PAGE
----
Premium should not be calculated for Customers using a rating table as this veers into the realms of a ‘no discretion’ or ‘pre-determined rates’ binding authority and should be subject to the attendant controls. The only exception to this is that it is acceptable to have different premiums for different age bands for life and health products. The master/group policyholder must still not have any discretion and additional factors should not be added to the rating table. For example it would not be appropriate for the master/group policyholder to amend premium to reflect whether the Customer is a smoker as an additional rating factor.

However, whilst there must be no discretion in the calculation of the premium to be charged to Customers, where the premium will be paid by the master/group policyholder the premium can be negotiated between the insurer and master/group policyholder however they choose.

Where the master/group policyholder will be paying the premium and all members of the group will automatically receive coverage for free it is acceptable for the Lloyd’s underwriter or coverholder to calculate the premium to be paid by the master/group policyholder on whatever basis is agreed with the master/group policyholder. Where an arrangement is set up in this way all members of the defined group must still be eligible for cover i.e. the master/group policyholder, the Lloyd’s underwriter or coverholder must not have any discretion with respect to eligibility. Also, the members of the group should be covered regardless of whether any premium allocated to them individually has yet been calculated or paid.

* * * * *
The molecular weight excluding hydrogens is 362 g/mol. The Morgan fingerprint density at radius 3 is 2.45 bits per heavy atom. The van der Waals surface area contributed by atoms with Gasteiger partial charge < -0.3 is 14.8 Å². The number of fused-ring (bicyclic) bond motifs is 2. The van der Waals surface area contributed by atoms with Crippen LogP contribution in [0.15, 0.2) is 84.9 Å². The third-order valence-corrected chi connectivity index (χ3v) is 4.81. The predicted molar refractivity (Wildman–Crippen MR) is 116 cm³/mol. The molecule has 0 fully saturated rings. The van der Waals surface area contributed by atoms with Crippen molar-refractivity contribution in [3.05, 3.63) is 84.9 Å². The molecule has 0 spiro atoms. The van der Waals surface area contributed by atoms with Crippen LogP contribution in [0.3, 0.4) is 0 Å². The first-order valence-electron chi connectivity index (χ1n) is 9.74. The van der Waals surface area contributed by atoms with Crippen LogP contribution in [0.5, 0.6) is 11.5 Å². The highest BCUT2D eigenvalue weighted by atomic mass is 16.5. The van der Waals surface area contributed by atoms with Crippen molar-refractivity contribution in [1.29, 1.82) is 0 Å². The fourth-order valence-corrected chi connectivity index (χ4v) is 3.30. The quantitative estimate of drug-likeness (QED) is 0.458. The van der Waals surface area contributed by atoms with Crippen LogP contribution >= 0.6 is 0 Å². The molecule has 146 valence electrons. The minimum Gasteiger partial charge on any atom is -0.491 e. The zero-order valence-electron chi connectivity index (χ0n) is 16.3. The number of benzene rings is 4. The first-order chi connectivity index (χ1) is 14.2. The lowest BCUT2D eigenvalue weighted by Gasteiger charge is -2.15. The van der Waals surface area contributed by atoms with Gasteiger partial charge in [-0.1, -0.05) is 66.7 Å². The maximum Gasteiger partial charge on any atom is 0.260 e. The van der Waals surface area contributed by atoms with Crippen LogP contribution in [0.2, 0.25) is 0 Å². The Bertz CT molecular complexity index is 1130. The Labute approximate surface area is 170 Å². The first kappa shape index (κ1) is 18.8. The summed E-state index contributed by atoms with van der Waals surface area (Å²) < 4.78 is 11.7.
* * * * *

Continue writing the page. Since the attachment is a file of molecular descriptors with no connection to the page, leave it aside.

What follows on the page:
For example, a global company (the master/group policyholder) takes out a policy to cover employee’s personal belongings while in transit when they are sent on secondment overseas (defined group of all employees that are based in X and Y location and are sent to A, B or C location). The master/group policyholder must provide the coverholder with a monthly report identifying travelling employees, their current and secondment locations, the value of their belongings being transported, the type of transport being used and the name of the relocation company. The coverholder will then calculate the premium for each employee in accordance with the rates that have been agreed in the master/group policy and charge the master/group policyholder. Provided the employee is part of the defined group cover cannot be refused and cover will be in place even if the move has already taken place by the time the employee’s details appear on the monthly report and the premium is calculated and paid.

In general, we would expect all members of a group to be eligible to receive the coverage offered under the master/group policy. If only some members of the group are eligible issues arise over how to determine eligibility and who is responsible for doing so. This very quickly begins to look like underwriting. Where the product is opt-in or there are multiple options it is up to the Customer to decide whether they want coverage and if so what option to purchase to suit their needs.

The only exception to this is life and health policies where the Customer is asked to sign a declaration of health and it is a condition of coverage that the Customer is below a certain age. The declaration should be designed by the managing agent or coverholder and the master/group policyholder must not be given any discretion as to whether to provide coverage to a Customer or not.  The Customer must sign the declaration, giving the requested confirmations, in order to obtain cover.